Monday, November 03, 2008

Aerobic shingle hefting

We have commenced shingling. Once your plywood (or God forbid, waferboard/OSB) is all nailed on nicely to your trusses, it's time for tarpaper and shingles. Prior to nailing the tarpaper on, you should sweep the roof off to remove detritous, stray nails, seeds (maple helicopters for the most part) and anything else that would make a bump under the tarpaper. That would cause a stressed spot in the paper and then the shingle, potentially leading to a leak. It wants to be smooth and flat as far as the eye can see. Double check for the third time that there are no nails sticking up.

We have finished about 20% of the shingles. Each row of shingles goes on in about 15 minutes (pneumatic coil guns ROCK!), but each row only marches up the roof 5 inches. So, fast yet slow. So, we keep plugging along and will eventually overcome the roof and the rain and the snow. Somehow I had it in my mind that each bundle of shingles weighed 60 pounds. After I hefted the first batch from the pickup truck onto the roof, I decided I was either really getting old or they weigh more than that. So of course, I weighed one. 80 pounds. Well, that was a relief. I'm not quite ready for "old" status.

I used to fly airplanes with a guy who ran a construction company. Even back then, he was older than dirt. At least that's what it seemed like to me, a 16 year old at the time. I suppose he was 60. He was a pretty astute business guy, and more than anything else, he outworked the competition. When he carried shingles up the ladder, he carried two bundles. Holy CRAP batman, that guy was tough. I think he did it to make sure the young guys stayed motivated. Jeez, if the old geezer boss can run up that ladder with two bundles, I guess I better do it too. He eventually gave that up after his second hernia surgery.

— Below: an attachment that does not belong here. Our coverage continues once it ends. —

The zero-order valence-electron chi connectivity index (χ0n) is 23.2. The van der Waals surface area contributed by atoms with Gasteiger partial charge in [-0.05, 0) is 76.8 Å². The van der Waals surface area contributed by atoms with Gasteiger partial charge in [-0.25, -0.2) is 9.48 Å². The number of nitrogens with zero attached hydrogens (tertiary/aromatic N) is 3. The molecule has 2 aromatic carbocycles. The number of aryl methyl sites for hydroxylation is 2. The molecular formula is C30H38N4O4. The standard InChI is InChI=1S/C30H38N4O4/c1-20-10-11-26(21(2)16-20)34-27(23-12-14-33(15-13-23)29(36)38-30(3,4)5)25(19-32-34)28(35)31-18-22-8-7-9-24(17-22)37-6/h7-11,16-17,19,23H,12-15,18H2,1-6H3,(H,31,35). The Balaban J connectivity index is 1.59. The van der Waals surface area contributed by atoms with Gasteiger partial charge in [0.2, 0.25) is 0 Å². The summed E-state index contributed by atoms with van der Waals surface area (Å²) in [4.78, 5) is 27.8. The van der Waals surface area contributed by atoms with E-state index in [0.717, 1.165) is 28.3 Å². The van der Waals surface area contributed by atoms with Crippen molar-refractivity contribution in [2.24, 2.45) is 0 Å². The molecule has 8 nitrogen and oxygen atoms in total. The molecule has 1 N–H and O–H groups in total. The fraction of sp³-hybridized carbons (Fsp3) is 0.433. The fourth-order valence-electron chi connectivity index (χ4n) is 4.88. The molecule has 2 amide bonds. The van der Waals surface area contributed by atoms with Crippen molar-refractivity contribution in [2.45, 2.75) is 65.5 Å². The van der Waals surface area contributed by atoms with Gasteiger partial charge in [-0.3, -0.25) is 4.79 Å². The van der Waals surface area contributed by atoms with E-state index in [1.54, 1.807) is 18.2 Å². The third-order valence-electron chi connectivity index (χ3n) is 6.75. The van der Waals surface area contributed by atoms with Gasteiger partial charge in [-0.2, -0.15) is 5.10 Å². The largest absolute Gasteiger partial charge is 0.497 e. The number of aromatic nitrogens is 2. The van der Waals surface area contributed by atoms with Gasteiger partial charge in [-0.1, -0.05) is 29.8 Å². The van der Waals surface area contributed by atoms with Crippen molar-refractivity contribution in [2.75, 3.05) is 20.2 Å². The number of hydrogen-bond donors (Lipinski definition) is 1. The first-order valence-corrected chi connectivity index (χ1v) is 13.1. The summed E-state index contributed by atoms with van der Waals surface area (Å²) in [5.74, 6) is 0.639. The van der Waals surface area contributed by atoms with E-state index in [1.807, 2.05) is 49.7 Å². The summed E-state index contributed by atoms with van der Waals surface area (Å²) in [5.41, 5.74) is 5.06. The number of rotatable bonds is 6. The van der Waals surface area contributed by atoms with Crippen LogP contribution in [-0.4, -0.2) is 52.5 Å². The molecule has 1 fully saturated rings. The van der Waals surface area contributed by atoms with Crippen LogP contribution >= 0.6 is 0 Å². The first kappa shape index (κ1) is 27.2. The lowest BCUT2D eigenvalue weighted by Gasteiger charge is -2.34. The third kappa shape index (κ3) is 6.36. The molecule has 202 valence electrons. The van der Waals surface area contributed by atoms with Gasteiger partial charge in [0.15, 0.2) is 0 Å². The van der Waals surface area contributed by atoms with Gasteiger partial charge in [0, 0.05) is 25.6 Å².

Since I have no employees to impress or motivate, I'll stick with one bundle at a time. Steady pace wins the race, and no hernias. We only have 85 bundles to heave up there. To save you the math, that's 6,800 pounds of shingles, not counting tar paper and moisture barrier stuff, nails, etc.

It's a good thing I'm doing this for fun, because you could never pay me enough to do it for a living.

Finest regards,


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